“Let me see them!” Mhumhi came forward and scratched at the bars in the front of the cage.

“Why do you want to see them?”

“Because they are my brother and sister!” Mhumhi wanted to slam himself against the door in frustration, but he held back. He looked down at the door lock- it was a simple bolt that needed to be lifted and pulled.

The hulkers had been conferring again, and Denai turned back.

“Do you consider all humans your brothers and sisters, Mhumhi?”

Mhumhi was taken aback by the stupidity of the question.


“Then why these two?”

“Because they are part of my family,” said Mhumhi. Ah, now he understood what her issue was. “They were adopted by my mother.”

“I see,” said Denai. “And your mother… raised the two children?”

“Part of the time,” said Mhumhi, feeling grudging even to admit it, as if it made his claim more shaky.

Denai went and translated all this, causing excited flutters all throughout his audience.

“Is this common?” Denai asked, turning back to him. “Do many dogs adopt human children?”

He was beginning to feel more and more uncomfortable, and he looked down before answering.

“No.” He hesitated. “Not if they aren’t domestic.”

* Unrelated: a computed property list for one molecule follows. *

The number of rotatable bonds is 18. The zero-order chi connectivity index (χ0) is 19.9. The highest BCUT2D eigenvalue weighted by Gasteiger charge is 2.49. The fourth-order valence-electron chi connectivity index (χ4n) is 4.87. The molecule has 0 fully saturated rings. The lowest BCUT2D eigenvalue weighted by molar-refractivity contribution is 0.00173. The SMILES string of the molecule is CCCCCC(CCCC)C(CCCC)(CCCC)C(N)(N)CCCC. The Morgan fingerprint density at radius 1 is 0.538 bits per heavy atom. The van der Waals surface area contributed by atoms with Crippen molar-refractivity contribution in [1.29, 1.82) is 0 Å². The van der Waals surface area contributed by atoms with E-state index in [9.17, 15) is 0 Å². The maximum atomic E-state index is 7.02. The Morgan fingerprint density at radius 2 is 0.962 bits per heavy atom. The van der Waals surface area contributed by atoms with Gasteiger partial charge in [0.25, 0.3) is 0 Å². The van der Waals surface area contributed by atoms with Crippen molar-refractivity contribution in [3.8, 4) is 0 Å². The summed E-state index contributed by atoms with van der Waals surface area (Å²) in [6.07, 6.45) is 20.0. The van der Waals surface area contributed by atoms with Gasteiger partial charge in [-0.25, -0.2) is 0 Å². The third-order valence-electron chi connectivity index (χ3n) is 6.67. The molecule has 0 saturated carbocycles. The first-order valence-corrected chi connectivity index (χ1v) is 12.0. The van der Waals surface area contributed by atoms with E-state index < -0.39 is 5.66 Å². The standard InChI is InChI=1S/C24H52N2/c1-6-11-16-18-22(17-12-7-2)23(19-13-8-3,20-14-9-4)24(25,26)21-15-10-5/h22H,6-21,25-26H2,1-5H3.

“What is a domestic?”

He half thought the question might be a joke, but when he looked up at her, her eyes were quite wide and serious.

“It is… it’s a type of dog.”

“Are you a domestic?”

“I am not a domestic. I’m a painted dog.”

“What’s the difference?”

Mhumhi favored her with a five-second stare before answering. “The looks.”

She seemed to get that he was getting weary of that line of questioning. “Can you tell me more about what life is like inside the city, Mhumhi?”

He laid back his ears.

“Give me back my brother and sister, and I’ll tell you anything you want.”

She pulled her lips down, just like Maha would, and said something to the other female. At once the other shook her head and made a slicing motion.

“Did she say no?” Mhumhi demanded. “Did she say I couldn’t have them?”

Denai looked startled. “Can you understand our-“

Can I have them or not?”

Denai swallowed. “They’re being well-taken care of… Can’t you understand how important it is that they’re with their own kind?”

Mhumhi growled at this statement, recalling Lamya.

“I am their kind, not you. You keep monsters here! What are you doing with my brother and sister?!” He glared at the door lock.

“Monsters… you mean…” Denai seemed to struggle with the word a moment, and glanced down at the plastic thing in her hand. “Hyenas?”